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    Site-specific attachment of palmitate or stearate to cytoplasmic versus transmembrane cysteines is a common feature of viral spike proteins (2010)

    Art
    Zeitschriftenartikel / wissenschaftlicher Beitrag
    Autoren
    Kordyukova, Larisa V
    Serebryakova, Marina V
    Baratova, Ludmila A
    Veit, Michael
    Quelle
    Virology; 398(1) — S. 49–56
    ISSN: 0042-6822
    Sprache
    Englisch
    Verweise
    DOI: 10.1016/j.virol.2009.11.039
    Pubmed: 20006369
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    Institut für Immunologie und Molekularbiologie

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    14163 Berlin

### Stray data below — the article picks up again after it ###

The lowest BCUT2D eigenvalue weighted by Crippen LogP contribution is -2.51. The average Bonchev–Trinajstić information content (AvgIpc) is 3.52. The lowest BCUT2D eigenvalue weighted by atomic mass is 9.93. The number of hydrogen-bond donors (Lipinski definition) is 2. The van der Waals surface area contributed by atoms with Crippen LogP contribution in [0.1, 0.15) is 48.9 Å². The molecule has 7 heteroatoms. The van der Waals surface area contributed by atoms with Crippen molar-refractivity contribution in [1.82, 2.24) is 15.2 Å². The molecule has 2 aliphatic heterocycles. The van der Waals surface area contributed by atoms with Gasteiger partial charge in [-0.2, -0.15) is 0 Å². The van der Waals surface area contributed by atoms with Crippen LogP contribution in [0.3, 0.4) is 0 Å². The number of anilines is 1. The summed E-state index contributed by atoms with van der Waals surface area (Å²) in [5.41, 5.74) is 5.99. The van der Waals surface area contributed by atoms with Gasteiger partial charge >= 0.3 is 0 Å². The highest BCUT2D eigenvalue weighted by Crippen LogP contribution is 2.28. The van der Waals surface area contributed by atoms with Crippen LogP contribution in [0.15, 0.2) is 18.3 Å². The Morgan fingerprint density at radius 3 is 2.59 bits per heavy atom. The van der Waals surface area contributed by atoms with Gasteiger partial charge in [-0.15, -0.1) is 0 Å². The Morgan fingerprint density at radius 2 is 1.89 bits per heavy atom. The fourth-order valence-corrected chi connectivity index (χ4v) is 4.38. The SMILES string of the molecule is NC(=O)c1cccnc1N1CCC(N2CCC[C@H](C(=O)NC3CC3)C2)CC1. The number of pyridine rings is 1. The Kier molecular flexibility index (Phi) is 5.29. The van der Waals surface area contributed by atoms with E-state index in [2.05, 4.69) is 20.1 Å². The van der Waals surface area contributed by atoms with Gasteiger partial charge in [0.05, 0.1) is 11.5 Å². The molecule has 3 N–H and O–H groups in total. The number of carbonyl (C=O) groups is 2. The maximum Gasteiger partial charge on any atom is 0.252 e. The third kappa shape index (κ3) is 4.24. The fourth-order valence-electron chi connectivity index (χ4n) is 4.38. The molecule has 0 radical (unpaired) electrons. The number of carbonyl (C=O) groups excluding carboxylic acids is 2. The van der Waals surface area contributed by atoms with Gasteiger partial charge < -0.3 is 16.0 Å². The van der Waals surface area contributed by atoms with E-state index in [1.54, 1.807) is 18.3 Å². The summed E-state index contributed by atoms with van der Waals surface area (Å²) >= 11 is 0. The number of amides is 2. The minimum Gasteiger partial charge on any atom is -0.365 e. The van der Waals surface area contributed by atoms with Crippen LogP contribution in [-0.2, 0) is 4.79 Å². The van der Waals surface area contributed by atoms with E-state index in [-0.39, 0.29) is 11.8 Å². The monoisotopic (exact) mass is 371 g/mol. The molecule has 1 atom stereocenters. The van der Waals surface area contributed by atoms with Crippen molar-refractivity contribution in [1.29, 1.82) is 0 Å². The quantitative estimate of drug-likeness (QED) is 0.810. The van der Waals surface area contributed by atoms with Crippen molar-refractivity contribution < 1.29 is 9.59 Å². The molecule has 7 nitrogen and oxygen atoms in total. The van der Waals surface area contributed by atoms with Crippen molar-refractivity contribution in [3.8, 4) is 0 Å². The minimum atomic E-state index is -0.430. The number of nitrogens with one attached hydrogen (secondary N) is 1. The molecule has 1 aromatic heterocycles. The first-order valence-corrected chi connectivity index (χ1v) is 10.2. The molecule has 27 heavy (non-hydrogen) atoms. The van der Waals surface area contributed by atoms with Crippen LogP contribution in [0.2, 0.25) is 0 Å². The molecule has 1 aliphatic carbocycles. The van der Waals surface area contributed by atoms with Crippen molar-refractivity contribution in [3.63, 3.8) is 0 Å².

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    Abstract / Zusammenfassung

    Many glycoproteins of enveloped viruses are known to be "palmitoylated" at cysteines located either in the transmembrane region or in the cytoplasmic tail. Although it was recognized early on that "palmitoylation" is not specific for this carbon chain, the exact fatty acid composition of S-acylated proteins has been difficult to determine. Advancements in mass-spectrometry (MS) now allow one to quantify the fatty acids linked to single acylation sites. We report that G of Vesicular Stomatitis virus contains palmitate at a cytoplasmic cysteine, whereas F of Newcastle Disease virus and E1 of Semliki Forest virus (SFV) are stoichiometrically acylated with stearate at a transmembrane cysteine. E2 of SFV contains three molecules of palmitate and one molecule of stearate, the latter probably attached to a transmembrane cysteine. Thus, site-specific attachment of palmitate or stearate, previously described only for HA of influenza virus, is a common feature of viral spike proteins.